‘where proceedings are brought by way of application, the petition is not the equivalent of the declaration in proceedings by way of action. What might be sufficient in a declaration to foil an exception, would not necessarily, in a petition, be sufficient to resist an objection that a case has not been adequately made out. The petition takes the place not only of the declaration but also of the essential evidence which would be led at a trial and if there are absent from the petition such facts as would be necessary for determination of the issue in the petitioner’s favour, an objection that it does not support the relief claimed is sound.’
An application must accordingly raise the issues upon which it would seek to rely in the founding affidavit. It must do so by defining the relevant issues and by setting out the evidence upon which it relies to discharge the onus of proof resting on it in respect thereof.”
See Prokureursorde van Transvaal v Kleynhans 1995 (1) SA 839 (T) at 849B in regard to a constitutional issue. Joffe J continued:
The more complex the dispute between the parties the greater precision that is required in the formulation of the issues. See in regard to actions Imprefed (Pty) Ltd v National Transport Commission 1993 (3)SA 94 (A) at 106-7. Although this dictum relates to pleadings in an action it is equally applicable to affidavits in motion proceedings.
The facts set out in the founding affidavit (and equally in the answering affidavit and replying affidavit) must be set out simply, clearly and in chronological sequence and without argumentative matter: see Reynolds NO v Mecklenberg (Pty) Ltd 1996 (I) SA 75 (W) at 781. A distinction is drawn between primary facts and secondary facts.
‘Facts are conveniently called primary when they are used as the basis for inference as to the existence or non-existence of further facts, which may be called, in relation to primary facts, inferred or secondary facts.’
See Willcox and Others v Commissioner for Inland Revenue 1960 (4) SA 599 (A) at 602A. In the absence of the primary fact, the alleged secondary fact is merely a conclusion of law. Radebe and Others v Eastern Transvaal Development Board 1988 (2) SA 785 (A) at 793D.
 In the Fifth Edition of Herbstein & Van Winsen’s Civil Practice of the High Courts of South Africa, the Editors set out the law relating to some of the things which affidavits must not contain in this way at pages 444 – 445 of their acclaimed work:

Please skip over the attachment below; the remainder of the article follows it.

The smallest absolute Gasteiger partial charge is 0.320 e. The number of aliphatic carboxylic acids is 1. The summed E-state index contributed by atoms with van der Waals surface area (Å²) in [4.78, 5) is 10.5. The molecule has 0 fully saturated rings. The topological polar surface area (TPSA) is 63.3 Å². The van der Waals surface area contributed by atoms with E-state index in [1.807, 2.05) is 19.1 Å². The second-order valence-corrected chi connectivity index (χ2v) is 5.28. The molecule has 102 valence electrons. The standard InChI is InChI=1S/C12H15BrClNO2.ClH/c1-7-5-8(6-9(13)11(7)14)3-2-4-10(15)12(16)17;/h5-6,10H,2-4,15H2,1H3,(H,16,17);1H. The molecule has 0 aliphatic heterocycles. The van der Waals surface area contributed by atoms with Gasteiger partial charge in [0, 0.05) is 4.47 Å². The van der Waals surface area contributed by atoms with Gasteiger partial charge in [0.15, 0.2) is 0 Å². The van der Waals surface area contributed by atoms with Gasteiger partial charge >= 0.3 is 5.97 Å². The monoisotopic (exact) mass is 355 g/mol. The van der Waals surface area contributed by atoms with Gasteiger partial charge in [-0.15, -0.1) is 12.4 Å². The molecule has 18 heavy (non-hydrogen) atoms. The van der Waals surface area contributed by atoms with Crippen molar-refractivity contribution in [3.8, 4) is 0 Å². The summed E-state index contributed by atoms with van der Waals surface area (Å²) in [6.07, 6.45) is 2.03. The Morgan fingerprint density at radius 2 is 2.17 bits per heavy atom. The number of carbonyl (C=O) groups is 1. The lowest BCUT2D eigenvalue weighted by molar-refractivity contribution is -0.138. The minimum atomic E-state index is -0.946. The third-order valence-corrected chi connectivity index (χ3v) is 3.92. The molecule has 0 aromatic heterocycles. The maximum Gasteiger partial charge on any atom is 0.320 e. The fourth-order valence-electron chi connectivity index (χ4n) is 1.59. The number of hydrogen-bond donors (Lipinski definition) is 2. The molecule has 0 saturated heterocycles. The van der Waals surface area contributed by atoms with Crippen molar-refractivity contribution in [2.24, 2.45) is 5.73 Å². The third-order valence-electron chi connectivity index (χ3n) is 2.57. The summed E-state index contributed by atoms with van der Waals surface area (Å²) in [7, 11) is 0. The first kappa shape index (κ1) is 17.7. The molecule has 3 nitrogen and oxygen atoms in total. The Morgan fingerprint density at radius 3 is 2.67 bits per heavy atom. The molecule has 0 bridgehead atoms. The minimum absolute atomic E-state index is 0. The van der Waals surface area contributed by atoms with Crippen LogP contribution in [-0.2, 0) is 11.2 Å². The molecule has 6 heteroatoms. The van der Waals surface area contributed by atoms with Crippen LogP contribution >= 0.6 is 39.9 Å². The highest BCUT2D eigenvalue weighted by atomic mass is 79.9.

“As a general rule, subject to the provisions of the Law of Evidence Amendment Act, 1988, hearsay evidence is not permitted in affidavits. It may accordingly be necessary to file affidavits of persons other than the applicant who can depose to the facts. Indeed, this is very often done. Alternatively, when a deponent includes in an affidavit facts in respect of which he does not have first-hand knowledge a verifying affidavit may be annexed by a person who does have knowledge of those facts.
In interlocutory matters (as distinct from matters in which the rights of the parties concerned are finally decided) where urgency or other special circumstances appear to justify its doing so, the court has allowed the deponent to state that ‘he is informed and verily believes’ certain facts on which relief is relied. In such cases, however, the applicant is required to set out in full the facts upon which the grounds for the belief are based and how the information was obtained. The source of information must be disclosed with a degree of particularity sufficient to enable the opposing party to make independent investigations, including, if necessary, verification of the statement from the source itself.
The failure of the applicant to disclose the source of the information constitutes an irregularity, which, in accordance with the general rule against new matter in reply, is not cured by the filing of a replying affidavit setting out the required information.”
 This Court has discussed the subject of affidavits as fully as it has, because of the difficulties which the draftspersons of the affidavits in this case, as well as in others which have come before us recently, appear to have experienced in constructing affidavits for use by the superior courts. It is hoped that this restatement of well-established principles may result in the appearance, from this point on, of affidavits which are reflective of these principles, and which avoid the pitfalls which were encountered in this case.
 Counsel for the respondent concluded his heads of argument pithily when he wrote:
“Given the clear order of the Court Judgment of November 2012, the Appellant is clearly abusing the process of Court. The Application for condonation was dismissed and there is no basis for reinstating same.”
For the reasons set out in the foregoing paragraphs, it follows ineluctably that the application for Condonation having failed for the second time, the application for restatement of the appeal also fails. The Orders sought by the applicant at items 3, 4 and 5 must accordingly, also be refused.
It is ordered that:
The application be and is hereby dismissed.
Costs of the appeal only, on the ordinary scale, must go to the respondent.
S. A. MOORE
JUSTICE OF APPEAL
JUSTICE OF APPEAL
JUSTICE OF APPEAL
For Appellant : Mr. V. Simelane
For Respondent : Mr. M.P. Simelane